Friday, September 29, 2006

Catching Up

— Enjoying Birds Of Prey
Like all of life's essential pleasures, Birds of Prey #98 left me with a satisfied smile on my face. It's all in there: the damn Batgirl (and her "Dark vengeance!" warcry); Josh in his doofus-y splendor; the delightfully murderous Yasemin; and Rhosyn (Rose!) Forrest.

These panels made me laugh out loud:


Supergirl Gets Better
The creative team working on Supergirl seems to have produced a minor miracle, righting what was until the last two issues a crazily listing ship. The comic is delivering stories of interest, interspersing those narratives with troubling and interesting flashbacks from Carrie ... uh, I mean Kara's Kryptonian past.

Though juxtaposing the Silver Age Kara's sweetness with the modern Supergirl's violent and abusive backstory is a fairly pedestrian move, I'm finding it compelling nonetheless. Having said that, though, I'm hoping that it was her evil father who actually pulled the trigger on the weapon that dealt out the payback to her teasing schoolmates:


Civil War
Call me a knucklehead, but I'm actually liking Civil War.

Yeah, I know there's no precedent for Reed acting like an Evil Scientist, and Iron Man is so out of control there's no explaining it, now. Their actions and motivations are so clearly out of character, it's not even funny. I'm wagering that this isn't the result of authorial incompetence, and am interested in finding out exactly why they're acting as they are. Having read Wolverine #46, Amazing Spider-Man #535, Captain America #22, and Civil War: Frontline #6, it's clear that there's some kind of prime mover at work behind the scenes. I have no doubt that Reed and Tony's motivations will be explained — though, of course, I'm open to the possibility that what we're told might be, in the end, idiotically lame.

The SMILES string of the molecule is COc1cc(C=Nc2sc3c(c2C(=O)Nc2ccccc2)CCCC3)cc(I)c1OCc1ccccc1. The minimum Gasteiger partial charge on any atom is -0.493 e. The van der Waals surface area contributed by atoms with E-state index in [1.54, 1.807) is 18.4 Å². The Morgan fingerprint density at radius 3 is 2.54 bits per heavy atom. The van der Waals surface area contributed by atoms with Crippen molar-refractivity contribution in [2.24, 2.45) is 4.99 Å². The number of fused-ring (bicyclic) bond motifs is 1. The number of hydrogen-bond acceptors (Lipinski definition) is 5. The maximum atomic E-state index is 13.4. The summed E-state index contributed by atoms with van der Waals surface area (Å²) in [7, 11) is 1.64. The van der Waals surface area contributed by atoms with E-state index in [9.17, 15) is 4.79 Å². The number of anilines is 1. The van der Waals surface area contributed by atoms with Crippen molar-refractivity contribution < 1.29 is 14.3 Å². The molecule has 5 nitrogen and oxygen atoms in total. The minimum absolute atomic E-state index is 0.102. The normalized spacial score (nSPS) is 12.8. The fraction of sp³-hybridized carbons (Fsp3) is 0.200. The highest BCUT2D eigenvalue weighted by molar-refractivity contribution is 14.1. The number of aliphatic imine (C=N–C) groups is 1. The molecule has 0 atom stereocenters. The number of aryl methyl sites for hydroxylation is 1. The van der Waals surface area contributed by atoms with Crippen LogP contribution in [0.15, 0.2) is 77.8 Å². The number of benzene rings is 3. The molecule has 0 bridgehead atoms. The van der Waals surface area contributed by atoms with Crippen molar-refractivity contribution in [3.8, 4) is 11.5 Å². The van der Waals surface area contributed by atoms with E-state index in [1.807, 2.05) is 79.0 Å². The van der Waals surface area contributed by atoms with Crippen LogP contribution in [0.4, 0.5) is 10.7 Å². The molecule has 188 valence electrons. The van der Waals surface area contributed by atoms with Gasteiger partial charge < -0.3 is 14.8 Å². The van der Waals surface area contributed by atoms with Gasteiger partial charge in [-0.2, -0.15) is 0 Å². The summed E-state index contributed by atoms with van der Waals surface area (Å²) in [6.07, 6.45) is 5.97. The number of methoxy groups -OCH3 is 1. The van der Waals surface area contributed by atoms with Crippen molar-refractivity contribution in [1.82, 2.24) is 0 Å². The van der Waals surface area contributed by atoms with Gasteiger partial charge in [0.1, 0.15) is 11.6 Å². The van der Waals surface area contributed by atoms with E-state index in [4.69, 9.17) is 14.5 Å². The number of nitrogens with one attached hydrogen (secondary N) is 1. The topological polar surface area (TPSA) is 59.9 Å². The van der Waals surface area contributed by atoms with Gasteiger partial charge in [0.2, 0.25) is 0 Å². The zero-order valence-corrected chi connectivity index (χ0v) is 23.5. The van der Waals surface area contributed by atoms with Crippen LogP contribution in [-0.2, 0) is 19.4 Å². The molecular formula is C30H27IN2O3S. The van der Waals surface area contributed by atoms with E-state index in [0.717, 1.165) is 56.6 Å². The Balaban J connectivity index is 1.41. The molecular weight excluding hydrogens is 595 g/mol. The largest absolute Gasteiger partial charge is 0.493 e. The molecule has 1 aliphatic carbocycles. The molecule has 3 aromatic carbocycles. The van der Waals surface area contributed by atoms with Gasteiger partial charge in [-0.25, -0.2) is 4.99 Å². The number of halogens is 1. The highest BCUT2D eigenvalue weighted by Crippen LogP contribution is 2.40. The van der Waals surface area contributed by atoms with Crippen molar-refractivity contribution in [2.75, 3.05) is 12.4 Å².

The component of Civil War that has totally drawn me in is that it's basically about personal autonomy and choices, and that a hero making the wrong choice (not registering) is facing a loss of freedom and a forced vacation in the Negative Zone.

With the torture/treatment of detainees, men held indefinitely without charge or trial, (unfortunately) a real issue that has recently been debated in Congress, I'm not bothered by having to face an analogue of it in the series, nor does it strike me as a cheap or simplistic ploy to make the comic relevant.

And, it has to be said, I found Sue Storm's intervention during the battle in CW #4 to be both more dramatic and satisfying than almost anything Wonder Woman was given to do in all of Infinite Crisis.

Dr. Light
Again, a single panel in JLA justifies the cost of the comic, for me. Marionette's post covers all of the angles on the interesting interaction between Clark, Diana, and Bruce when they discussed Dr. Light's possible membership in JLA #2.

Man, Bruce actually says: "It'll send a message, Clark ... It'll scare them."

Reading this brought a smile to my face, and my thinking mirrorred Marionette's: scare who, exactly, and why?

A Weird Convergence
Thanks to Pip the Troll's appearance in She Hulk #12,

and Ragdoll's channelling of Paradaemon in Secret Six #4,

we got two up-the-skirt jokes in a single week!

Comments:
I think, for Sin's own sake, Dinah might want to limit the amount of time the child spends around Helena.

At least until Sin learns the word "discretion".
 
1. I loved Sue Storm's intervention.
2. Two up-the-skirt moments? How special.
3. I laughed my way through most of BOP. Gail is amazing. "Oh..Din-ah!" lol!
4. Supergirl - remember that scene in a previous issue where her Father is screaming at her to help him - is that woman her Mother? I'm confused about what happened in her past.
 
Calvin: Yeah, that's going to take a while ...

Nida: It's pretty unclear what when on, during that flashback-time ... though you're right, accessory to matricide is a definite possibility ...
 
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